5. Combine the dashi granules, mirin and tamari in a very small sauce pan.  Heat gently until the granules dissolve.  Drizzle over each parcel, sprinkle with sesame seeds and carefully wrap the salmon, folding in the sides to seal in all the juices.  (I just drizzled soy sauce, red pepper flakes, and some red chili paste over)
  6. Arrange the parcels on a baking tray and cook for about 12 minutes, or until tender.



Dondakaya Pachadi

Roti pachadi is a traditional side dish in cuisine from Andhra Pradesh (a southern state in India).  It is made with vegetables and is tangy and, as all dishes from Andhra Pradesh go, quite spicy.  Traditionally these pachadis (pickles) are made in mortar (rolu) by pounding vegetables with green chillies and tamarind…and hence the name roti pachadi (mortar pickles).  A blender has replaced the mortar these days but essentially it’s the same recipe.  Vegetables – like sorakaya, dondakaya, cabbage, red bell pepper – or vegetable peels (especially beerakaya) can be used to make pachadis.  No authentic meal from Andhra Pradesh (AP) is complete without this spicy accompaniment.  The pachadi is not only great with rice and rotis but I also use it in salads (as salad dressing…spice up things a bit) and as a sandwich spread for cucumber sandwiches.

This weekend I tried dondakaya pachadi – recipe from Sailu’s Kitchen (my go to place for traditional, authentic and fail-proof recipes).  I like coriander flavor in my pachadis and so add a handful of coriander (both leaves and tender stems) while sautéing the vegetables.  If we don’t have company I like to skip the seasoning (who wants more oil, right?).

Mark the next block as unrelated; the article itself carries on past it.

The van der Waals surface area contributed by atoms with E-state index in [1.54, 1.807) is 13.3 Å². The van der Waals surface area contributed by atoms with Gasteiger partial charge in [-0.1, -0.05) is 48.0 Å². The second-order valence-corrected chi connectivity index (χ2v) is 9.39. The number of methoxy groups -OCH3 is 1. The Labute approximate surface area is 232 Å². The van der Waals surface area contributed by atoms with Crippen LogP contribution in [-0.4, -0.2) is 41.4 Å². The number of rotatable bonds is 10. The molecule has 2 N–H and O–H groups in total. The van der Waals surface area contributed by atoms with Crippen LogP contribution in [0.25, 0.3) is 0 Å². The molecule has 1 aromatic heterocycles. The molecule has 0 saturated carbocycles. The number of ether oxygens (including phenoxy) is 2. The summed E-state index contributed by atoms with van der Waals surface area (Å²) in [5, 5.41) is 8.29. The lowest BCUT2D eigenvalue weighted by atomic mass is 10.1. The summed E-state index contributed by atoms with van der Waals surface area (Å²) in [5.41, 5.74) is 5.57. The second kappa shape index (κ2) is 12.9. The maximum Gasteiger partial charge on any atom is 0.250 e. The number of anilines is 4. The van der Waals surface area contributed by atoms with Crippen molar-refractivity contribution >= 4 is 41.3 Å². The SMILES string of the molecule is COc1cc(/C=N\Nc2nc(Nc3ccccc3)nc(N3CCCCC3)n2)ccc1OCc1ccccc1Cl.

Recipe can be found here.


Bolognese Sauce

In my quest for serving more protein for my growing boys I stumbled on to a gem of a recipe for bolognese sauce on NY Times Cooking site.  I have tried this several times with awesome results and get a lot of compliments for this.  “It’s like eating in a restaurant” is what I hear often – I am not a great cook and not an expert in making pasta dishes so that compliment says a lot about this recipe.

The recipe – Marcella Hazan’s Bolognese Sauce – can be found here.  Some notes on this:

  • Toss pasta with baby spinach or kale.  More veggies…yay!
  • I prefer using San Marzano tomatoes
  • Used fresh tomatoes once when I didn’t have canned.  Boiled the tomatoes a bit and peeled the skin off before chopping them into pieces.  To get that canned tomato flavor added about a tbsp of ketchup
  • I don’t cook for 3 hours – one to one and half hour seems to work fine
  • I use cabernet sauvignon for this.  Crane Lakes (I get it at Wegmans) is great at around $3 per bottle
  • Nutmeg is optional.  I cooked several times without nutmeg and it turned out fine.
  • Basil…can never go wrong with this!


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Smoothie Bowls!

I have been planning on trying smoothie bowls for some time now and some of the recipes I browsed looked so refreshingly yum!  A smoothie bowl happened quite unexpectedly this morning – I made a smoothie that was quite thick and as I proceeded to add more milk to make it thin…I was struck by bowl inspiration and made a smoothie bowl by chopping some banana and throwing in some seeds, nuts and dried fruit.  Finally…after months of sitting on recipes…I made a smoothie bowl!



  • Frozen berries – 1 cup
  • Almond and coconut milk – 3/4 cup
  • Frozen kale – 1/2 cup
  • Banana – 1
  • Chia seeds – 1 tbsp
  • Hemp seeds – 1/2 tbsp
  • Almonds sliced – 1/2 tbsp
  • Pumpkin seeds – 1/2 tbsp
  • Dried cranberries – 1 tbsp


  1. Blend berries, almond milk and kale until smooth and pour it into a bowl.
  2. Top it off with sliced bananas, seeds, nuts and dried fruits and enjoy!

Makes 1-2 servings